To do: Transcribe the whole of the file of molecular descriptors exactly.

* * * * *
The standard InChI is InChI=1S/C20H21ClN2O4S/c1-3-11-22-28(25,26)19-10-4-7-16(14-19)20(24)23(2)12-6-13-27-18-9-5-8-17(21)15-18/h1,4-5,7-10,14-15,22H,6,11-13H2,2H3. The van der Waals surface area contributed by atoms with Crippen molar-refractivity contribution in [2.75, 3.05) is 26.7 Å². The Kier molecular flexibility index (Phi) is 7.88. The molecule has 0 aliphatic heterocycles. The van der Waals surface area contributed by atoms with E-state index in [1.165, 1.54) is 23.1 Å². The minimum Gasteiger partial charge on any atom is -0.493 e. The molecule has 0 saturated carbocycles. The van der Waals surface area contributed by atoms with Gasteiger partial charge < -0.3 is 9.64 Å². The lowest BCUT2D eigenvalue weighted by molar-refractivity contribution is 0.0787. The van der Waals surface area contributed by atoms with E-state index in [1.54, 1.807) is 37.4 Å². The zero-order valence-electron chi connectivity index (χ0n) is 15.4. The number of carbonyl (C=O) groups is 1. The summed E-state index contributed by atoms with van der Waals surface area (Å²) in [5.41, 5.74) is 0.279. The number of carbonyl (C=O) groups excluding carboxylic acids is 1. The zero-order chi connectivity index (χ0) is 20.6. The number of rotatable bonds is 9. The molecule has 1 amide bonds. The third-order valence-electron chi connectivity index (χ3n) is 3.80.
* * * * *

The standard InChI is InChI=1S/C20H21ClN2O4S/c1-3-11-22-28(25,26)19-10-4-7-16(14-19)20(24)23(2)12-6-13-27-18-9-5-8-17(21)15-18/h1,4-5,7-10,14-15,22H,6,11-13H2,2H3. The van der Waals surface area contributed by atoms with Crippen molar-refractivity contribution in [2.75, 3.05) is 26.7 Å². The Kier molecular flexibility index (Phi) is 7.88. The molecule has 0 aliphatic heterocycles. The van der Waals surface area contributed by atoms with E-state index in [1.165, 1.54) is 23.1 Å². The minimum Gasteiger partial charge on any atom is -0.493 e. The molecule has 0 saturated carbocycles. The van der Waals surface area contributed by atoms with Gasteiger partial charge < -0.3 is 9.64 Å². The lowest BCUT2D eigenvalue weighted by molar-refractivity contribution is 0.0787. The van der Waals surface area contributed by atoms with E-state index in [1.54, 1.807) is 37.4 Å². The zero-order valence-electron chi connectivity index (χ0n) is 15.4. The number of carbonyl (C=O) groups is 1. The summed E-state index contributed by atoms with van der Waals surface area (Å²) in [5.41, 5.74) is 0.279. The number of carbonyl (C=O) groups excluding carboxylic acids is 1. The zero-order chi connectivity index (χ0) is 20.6. The number of rotatable bonds is 9. The molecule has 1 amide bonds. The third-order valence-electron chi connectivity index (χ3n) is 3.80.